The Waltham-Lowell System
National Park Service
The success of the early spinning mills of southern New England in the years before 1810 and the uncertainties of shipping led the son of a leading Boston merchant family, Francis Cabot Lowell, to seek a haven for his fortune in manufacturing. Having developed the country's first working power loom, Lowell, with fellow Bostonians Patrick Tracy Jackson and Nathan Appleton, established the Boston Manufacturing Company along the Charles River in Waltham in 1814.
There Lowell and his fellow entrepreneurs, later called the "Boston Associates," transformed the country's fledgling textile industry. Capitalized at $400,000, the Waltham mill dwarfed its competition. The power loom and related machinery permitted the combination of all the steps in the production of cloth under a single roof. Instead of relying on traditional family labor, the company recruited young single women from the surrounding countryside. So great were the profits at Waltham that the Boston Associates soon looked for new sites, first at East Chelmsford (renamed Lowell), and then Chicopee, Manchester, and Lawrence. The "Waltham-Lowell system" succeeded beyond their expectations, giving the Boston Associates control of a fifth of America's cotton production by 1850.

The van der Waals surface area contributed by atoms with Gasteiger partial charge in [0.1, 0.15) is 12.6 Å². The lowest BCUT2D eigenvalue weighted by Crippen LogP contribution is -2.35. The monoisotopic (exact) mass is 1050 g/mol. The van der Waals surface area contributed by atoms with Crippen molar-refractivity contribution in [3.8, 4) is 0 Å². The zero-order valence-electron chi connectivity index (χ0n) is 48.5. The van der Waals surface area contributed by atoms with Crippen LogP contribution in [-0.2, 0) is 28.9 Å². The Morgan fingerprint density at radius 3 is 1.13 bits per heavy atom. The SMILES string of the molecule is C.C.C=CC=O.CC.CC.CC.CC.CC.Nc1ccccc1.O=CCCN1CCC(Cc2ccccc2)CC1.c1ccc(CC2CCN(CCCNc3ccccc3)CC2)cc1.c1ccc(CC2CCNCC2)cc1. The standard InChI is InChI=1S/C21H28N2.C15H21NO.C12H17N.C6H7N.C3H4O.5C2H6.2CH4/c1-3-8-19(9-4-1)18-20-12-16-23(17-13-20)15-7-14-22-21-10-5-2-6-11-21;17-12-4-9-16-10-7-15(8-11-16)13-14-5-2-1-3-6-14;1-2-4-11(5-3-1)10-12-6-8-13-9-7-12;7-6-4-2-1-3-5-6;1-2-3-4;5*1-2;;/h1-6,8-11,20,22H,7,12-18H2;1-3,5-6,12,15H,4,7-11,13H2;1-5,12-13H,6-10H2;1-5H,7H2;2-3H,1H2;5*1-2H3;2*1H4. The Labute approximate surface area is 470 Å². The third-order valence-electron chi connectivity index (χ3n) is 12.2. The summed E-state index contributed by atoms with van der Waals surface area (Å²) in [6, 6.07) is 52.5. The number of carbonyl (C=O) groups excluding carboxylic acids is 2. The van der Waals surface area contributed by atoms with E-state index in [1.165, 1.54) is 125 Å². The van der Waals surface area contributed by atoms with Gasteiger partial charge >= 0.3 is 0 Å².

Their profits permitted this tight-knit group of families - Appletons, Cabots, Lowells, Lawrences, Jacksons - to build an economic, social, and political empire. They helped develop the Boston and Lowell Railroad and other railroad lines in New England. They owned controlling stock in a host of Boston financial institutions, allowing them to finance and insure ventures through their own companies. As their fortunes grew, the Boston Associates turned to -philanthropy-establishing hospitals and schools-and to politics, playing a prominent role in the Whig Party in Massachusetts. Until the Civil War, the Boston Associates were New England's dominant capitalists.
Source: Lowell National Historical Park Handbook 140
Did You Know?
The Boyden Observatory of Bloemfontein, South Africa owes its existence to Uriah Boyden who left over $200,000 at his death in 1879. Mr. Boyden, an inventor, patented an outward flow turbine. He sold it to the Appleton Mills in Lowell, MA where he worked, home of Lowell National Historical Park.